Langkawi also boasts of the existence of various legends and myths. Well known among them is the legend of Mahsuri. It is believed that Mahsuri, a young woman who lived about 200 years ago in the island of Langkawi, was accused of adultery and executed by stabbing. With her dying breath, she cursed Langkawi to have seven generations of bad luck. People here believe that only after seven generations the islands of Langkawi began to flourish after suffering several invasions and natural calamities. Her tomb, Makam Mahsuri, in Langkawi, has become a tourist attraction on the island in the cultural village that also showcases traditional Malay houses, music and handicrafts.
How could we ignore Kuah, the capital of Langkawi that has grown from a quiet little town to a city with beautiful shopping malls since Langkawi was given duty free status. Almost every shop is filled with tax free products like cigarettes, cigars, clothes, electronic equipments and liquor. Wandering around, we reached the Kuah jetty, the landing point for visitors arriving by sea. A few minutes away, is the Dataran Lang (Eagle Square), Langkawi’s most prominent landmark, where a magnificent statue of a reddish brown eagle majestically sits. According to local folklore, Langkawi derived its name from the eagle or “helang”. In old Malay, “kawi” denotes reddish brown, hence, Langkawi means reddish brown eagle! This Eagle square is delightfully landscaped featuring scenic ponds, bridges, covered terraces and restaurants. We were very fortunate to be at this point just before sundown to get stunning pictures and to enjoy the spectacular coastal seascape. The square is brilliantly illuminated at night and presents a dramatic scene. In fact, the majestic eagle is strategically positioned to welcome visitors to Langkawi.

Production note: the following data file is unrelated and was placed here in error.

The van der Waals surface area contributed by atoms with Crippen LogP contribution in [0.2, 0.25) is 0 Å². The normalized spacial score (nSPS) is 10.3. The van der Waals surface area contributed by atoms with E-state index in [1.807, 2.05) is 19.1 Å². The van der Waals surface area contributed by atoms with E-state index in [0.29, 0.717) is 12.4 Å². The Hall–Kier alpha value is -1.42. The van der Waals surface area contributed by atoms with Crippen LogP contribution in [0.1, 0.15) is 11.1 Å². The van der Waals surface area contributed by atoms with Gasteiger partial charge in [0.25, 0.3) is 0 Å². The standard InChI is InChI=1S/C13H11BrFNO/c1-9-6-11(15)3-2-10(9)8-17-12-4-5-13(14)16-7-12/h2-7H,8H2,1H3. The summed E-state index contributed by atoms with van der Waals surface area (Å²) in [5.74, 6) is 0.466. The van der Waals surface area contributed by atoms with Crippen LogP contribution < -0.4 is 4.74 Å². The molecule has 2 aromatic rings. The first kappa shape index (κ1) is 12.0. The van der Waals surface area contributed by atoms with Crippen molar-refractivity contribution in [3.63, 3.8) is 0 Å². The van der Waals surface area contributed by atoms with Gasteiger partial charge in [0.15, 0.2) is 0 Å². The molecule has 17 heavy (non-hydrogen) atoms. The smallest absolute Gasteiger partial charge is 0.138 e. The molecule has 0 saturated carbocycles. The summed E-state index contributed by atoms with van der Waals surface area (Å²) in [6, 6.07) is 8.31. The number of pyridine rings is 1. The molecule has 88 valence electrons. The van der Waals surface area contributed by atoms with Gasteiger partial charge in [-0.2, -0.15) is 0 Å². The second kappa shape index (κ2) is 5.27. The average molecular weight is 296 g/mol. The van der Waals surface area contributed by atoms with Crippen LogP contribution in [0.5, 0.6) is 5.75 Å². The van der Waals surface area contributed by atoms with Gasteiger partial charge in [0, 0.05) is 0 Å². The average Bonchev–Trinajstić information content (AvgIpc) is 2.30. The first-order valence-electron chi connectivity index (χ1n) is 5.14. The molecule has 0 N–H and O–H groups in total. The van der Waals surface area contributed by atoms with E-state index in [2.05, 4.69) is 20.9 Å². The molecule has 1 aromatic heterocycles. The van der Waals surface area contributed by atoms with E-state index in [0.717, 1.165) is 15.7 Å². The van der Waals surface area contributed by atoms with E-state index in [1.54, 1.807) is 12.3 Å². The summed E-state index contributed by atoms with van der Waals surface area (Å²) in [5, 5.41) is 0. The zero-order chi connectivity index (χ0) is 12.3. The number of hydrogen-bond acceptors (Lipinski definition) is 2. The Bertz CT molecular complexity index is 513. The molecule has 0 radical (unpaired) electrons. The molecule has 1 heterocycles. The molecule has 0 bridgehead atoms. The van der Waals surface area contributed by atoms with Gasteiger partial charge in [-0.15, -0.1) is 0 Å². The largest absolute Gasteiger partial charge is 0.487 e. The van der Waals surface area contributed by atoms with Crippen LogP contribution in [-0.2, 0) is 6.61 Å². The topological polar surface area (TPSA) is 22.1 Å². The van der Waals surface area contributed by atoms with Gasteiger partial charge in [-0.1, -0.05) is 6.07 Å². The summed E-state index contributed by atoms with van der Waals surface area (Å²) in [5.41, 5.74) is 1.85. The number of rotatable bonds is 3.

Can a visit to Langkawi Island be complete without a trip to its marine park? The famous Pulau Payar Marine Park is situated in the northern part of the Straits of Malacca, 19 nautical miles south of Langkawi. These islands are enclosed by coral reefs that support the healthy existence of the marine environment. The calm and clear waters with an average visibility of between 30 to 50 feet make these islands a very attractive destination for swimming, diving and snorkeling. For the divers, the marine park offers a variety of diving conditions; one can chose between the flat terrain to the east of Pulau Payar or plunge the steep slope to the west and around Pulau Segantang. There is an underwater observatory for those who do not wish to get wet. I strongly suggest that one must keep at least a day for snorkeling and observing the underwater world.
Langkawi not only offers feast for the eyes but for the tongue as well. Tourists get to savor varieties of food ranging from Malay, Chinese, Indian, Thai or Western but best part is in Langkawi, one gets to enjoy some superb beachfront dining experiences whilst watching the dazzling sunsets. A visit to any destination is incomplete without shopping for some souvenirs. Langkawi is a shopper’s paradise with a wide range of local as well as imported goods. Most of the island’s shopping establishments can be found in Kuah, the main town of Langkawi. The choices for shoppers include items such as pewter, batik, crystals, glassware, silk fabrics, perfumes and liquor.
Going on island cruises is a great way to unwind and capture the breathtaking scenery of Langkawi as your boat weaves through the watery passageways between the islands. As a natural paradise, these islands are perhaps unmatched anywhere else in Southeast Asia. With a geological history dating back 500 million odd years, the islands contain unique rock formations that swirl the imagination and mystify the mind. Numerous caves, with their stunning stalactites and stalagmites, taunt the adventurous to unravel their ancient secrets. At the end of four sun-filled days on the white mesmerizing beaches of Langkawi, it was time to pack our bags for our next destination Penang. The cool way to get across to Penang is undeniably the Langkawi ferry which facilitates in indulging in the last glimpses of this entrancing island while sailing away with a deep desire to return someday.
Getting there :
- From many Indian cities various airlines fly daily to Kuala Lumpur.
- From Kuala Lumpur Langkawi can be reached by flight, by train, by road as well as by ferry
Langkawi offers a large selection of accommodation from Budget Hostels to Five star Hotels to suit all budget types.